Google Inc. (GOOG) agreed to pay $22.5 million, the largest fine ever levied by the U.S. Federal Trade Commission, to settle allegations that it breached Apple Inc. (AAPL)’s Safari Internet browser.
WASHINGTON (Reuters) – Google Inc will pay $22.5 million to settle charges it bypassed the privacy settings of customers using Apple Inc’s Safari browser, the U.S. Federal Trade Commission said on Thursday.
Google will pay a historic fine to settle U.S. government charges that it violated privacy laws when it tracked via cookies users of Apple’s Safari browser.
Google has agreed to pay $22.5 million to settle allegations that it violated its privacy promises by bypassing the privacy settings of users of Apple’s Safari Internet browser in order to track them, the Federal Trade Commission said on Thursday.
Google has agreed to a record $22.5 million fine to settle charges that it circumvented the privacy settings of Safari users, the Federal Trade Commission announced on Thursday.
Google Inc. has agreed to pay a record $22.5 million fine to the Federal Trade Commission for allegedly overriding privacy settings on Apple computer users’ Safari browsers in order to track individuals’ Web-surfing behavior.
SAN FRANCISCO—Google is paying a $22.5 million fine to settle the latest regulatory case questioning the Internet search leader’s respect for people’s privacy and the integrity of its internal controls.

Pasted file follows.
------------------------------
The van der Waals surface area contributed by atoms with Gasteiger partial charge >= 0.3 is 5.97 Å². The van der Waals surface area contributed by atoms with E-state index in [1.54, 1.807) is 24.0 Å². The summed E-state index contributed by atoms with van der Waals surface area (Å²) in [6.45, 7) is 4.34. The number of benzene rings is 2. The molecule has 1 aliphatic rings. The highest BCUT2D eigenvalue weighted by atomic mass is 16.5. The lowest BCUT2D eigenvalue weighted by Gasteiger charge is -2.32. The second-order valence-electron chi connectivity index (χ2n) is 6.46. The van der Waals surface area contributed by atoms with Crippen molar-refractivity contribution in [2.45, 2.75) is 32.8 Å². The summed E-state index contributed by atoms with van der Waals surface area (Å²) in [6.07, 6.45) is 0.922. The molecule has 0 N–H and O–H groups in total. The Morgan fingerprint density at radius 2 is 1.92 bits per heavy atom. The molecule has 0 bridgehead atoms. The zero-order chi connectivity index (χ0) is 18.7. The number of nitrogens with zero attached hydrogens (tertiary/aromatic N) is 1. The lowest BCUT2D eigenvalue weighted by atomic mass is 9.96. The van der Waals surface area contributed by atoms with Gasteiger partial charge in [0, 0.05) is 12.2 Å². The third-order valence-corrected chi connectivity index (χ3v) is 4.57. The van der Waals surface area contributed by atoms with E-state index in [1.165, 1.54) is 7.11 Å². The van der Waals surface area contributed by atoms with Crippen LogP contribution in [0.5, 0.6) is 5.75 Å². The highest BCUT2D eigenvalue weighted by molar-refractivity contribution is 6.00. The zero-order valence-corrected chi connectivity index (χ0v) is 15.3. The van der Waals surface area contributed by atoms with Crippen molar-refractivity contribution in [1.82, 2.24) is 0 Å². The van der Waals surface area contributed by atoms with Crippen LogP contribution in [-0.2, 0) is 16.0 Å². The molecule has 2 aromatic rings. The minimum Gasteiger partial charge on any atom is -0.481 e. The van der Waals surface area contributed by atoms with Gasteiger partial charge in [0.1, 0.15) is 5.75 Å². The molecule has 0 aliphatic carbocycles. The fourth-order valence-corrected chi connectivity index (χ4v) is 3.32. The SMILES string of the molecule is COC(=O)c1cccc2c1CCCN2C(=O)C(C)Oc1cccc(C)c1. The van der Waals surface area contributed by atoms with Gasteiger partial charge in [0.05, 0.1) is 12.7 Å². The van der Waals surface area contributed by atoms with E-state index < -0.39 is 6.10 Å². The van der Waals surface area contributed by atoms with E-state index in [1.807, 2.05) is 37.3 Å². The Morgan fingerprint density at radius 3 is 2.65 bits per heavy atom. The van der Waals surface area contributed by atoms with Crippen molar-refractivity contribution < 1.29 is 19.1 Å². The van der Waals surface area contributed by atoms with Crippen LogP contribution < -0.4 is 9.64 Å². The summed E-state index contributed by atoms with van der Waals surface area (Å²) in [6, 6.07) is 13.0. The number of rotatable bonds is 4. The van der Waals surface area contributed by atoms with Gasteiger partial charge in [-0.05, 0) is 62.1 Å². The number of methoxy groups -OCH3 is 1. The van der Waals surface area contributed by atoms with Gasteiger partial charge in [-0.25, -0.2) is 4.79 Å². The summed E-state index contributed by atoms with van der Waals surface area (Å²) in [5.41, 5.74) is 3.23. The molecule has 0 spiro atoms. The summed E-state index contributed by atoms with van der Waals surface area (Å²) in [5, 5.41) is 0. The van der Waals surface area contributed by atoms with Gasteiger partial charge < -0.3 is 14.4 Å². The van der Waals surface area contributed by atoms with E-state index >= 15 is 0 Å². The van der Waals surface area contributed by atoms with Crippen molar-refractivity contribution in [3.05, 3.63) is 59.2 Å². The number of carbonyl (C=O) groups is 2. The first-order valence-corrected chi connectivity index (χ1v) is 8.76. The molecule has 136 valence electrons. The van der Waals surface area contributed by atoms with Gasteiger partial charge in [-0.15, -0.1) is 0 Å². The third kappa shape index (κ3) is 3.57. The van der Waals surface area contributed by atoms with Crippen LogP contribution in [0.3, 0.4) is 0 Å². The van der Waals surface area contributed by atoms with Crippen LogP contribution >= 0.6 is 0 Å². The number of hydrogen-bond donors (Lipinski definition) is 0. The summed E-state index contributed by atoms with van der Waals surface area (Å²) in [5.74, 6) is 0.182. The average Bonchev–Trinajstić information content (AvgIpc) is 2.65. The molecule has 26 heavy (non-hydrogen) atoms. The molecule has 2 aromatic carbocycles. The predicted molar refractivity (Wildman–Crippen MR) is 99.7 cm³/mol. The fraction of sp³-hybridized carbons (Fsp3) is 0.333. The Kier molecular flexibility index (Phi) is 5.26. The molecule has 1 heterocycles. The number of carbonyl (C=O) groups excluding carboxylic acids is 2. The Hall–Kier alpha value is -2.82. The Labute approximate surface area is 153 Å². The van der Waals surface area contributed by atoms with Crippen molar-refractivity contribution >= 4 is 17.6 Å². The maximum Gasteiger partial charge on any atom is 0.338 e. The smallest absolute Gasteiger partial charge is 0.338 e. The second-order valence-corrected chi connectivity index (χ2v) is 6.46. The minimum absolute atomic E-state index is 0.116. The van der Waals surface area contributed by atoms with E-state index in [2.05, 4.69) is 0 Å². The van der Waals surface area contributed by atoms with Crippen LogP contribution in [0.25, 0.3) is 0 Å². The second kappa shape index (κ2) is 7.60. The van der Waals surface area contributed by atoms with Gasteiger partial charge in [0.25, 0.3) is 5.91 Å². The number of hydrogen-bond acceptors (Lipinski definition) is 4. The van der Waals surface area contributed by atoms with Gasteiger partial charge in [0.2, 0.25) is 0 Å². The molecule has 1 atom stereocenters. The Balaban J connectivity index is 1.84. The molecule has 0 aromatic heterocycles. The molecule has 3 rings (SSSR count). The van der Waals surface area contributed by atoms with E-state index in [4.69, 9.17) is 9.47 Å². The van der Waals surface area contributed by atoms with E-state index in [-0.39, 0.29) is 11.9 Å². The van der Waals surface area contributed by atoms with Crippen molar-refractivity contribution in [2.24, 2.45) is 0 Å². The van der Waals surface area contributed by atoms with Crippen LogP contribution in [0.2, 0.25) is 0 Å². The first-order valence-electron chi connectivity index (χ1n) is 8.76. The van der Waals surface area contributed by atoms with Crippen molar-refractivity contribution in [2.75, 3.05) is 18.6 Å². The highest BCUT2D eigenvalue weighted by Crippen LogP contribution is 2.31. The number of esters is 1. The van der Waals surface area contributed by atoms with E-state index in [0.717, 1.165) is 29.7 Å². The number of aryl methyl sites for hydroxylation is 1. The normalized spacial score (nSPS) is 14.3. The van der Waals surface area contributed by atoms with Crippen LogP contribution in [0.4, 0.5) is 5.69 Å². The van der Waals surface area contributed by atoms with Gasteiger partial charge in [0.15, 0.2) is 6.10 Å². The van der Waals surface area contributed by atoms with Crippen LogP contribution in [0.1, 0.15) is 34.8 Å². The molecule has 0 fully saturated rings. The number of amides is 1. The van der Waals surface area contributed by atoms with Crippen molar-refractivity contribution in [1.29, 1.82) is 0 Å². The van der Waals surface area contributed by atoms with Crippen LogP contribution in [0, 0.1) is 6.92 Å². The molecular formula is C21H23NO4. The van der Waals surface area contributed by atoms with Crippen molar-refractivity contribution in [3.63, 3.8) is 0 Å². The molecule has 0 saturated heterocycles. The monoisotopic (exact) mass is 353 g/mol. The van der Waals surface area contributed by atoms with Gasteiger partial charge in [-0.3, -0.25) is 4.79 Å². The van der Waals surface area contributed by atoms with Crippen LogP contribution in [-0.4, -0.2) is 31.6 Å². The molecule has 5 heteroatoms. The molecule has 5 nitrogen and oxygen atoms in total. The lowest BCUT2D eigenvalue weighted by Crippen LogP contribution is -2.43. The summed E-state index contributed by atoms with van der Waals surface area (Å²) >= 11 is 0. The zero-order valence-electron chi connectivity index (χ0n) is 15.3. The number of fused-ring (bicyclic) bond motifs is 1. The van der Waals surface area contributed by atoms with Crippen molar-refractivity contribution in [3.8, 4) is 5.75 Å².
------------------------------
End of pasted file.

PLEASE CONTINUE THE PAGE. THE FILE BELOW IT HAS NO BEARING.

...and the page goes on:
Search giant denies it intended to violate consumer privacy by circumventing Safari settings
Privacy advocates have been waiting for this one: Google agreed to pay a record $22.5 million to settle Federal Trade Commission charges that it circumvented privacy settings in Apple’s Safari browser. As part of the order, Google must disable all the tracking cookies it had said it would not place on consumers’ computers.
Google agreed to pay a $22.5 million penalty — the largest ever levied by the Federal Trade Commission — to settle charges that it failed to honor the privacy settings of millions of people who use Apple’s Safari Web browser, regulators said Thursday.
SANTA MONICA, CA – The Federal Trade Commission’s record $22.5 million penalty against Google is inadequate unless the Internet giant admits its wrongdoing, Consumer Watchdog said today.
“Joe Barton is one of the most conservative Republicans in the House of Representatives, and Ed Markey is one of the most liberal,” said Consumer Watchdog’s Simpson. “The fact that those two guys can come together on this leads me to believe that privacy is likely to be one of the issues where there will be bipartisan agreement about the need to do something.”
John M. Simpson, who is the lead Google researcher at Consumer Watchdog in Santa Monica, California, indicated he is skeptical of Google’s continued claims of innocence, “When they get caught with their fingers in the cookie jar doing something they clearly should not be doing, they say, ‘Oops, it was completely by accident.’”
Despite Google’s protestations of innocence, or at least ignorance, consumer advocate organizations including Consumer Watchdog decried Google’s behavior and filed suit with the FTC. Needless to say, they are delighted about the reports of an impending settlement. “This is a wanton violation on Google’s part,” John M. Simpson, Consumer Watchdog’s privacy project director, told the E-Commerce Times, brushing aside the company’s claims the tracking was accidental. “What made it even worse is that they lied to users about what they were doing,” he added. “Google told people they were honoring the Safari browser settings.”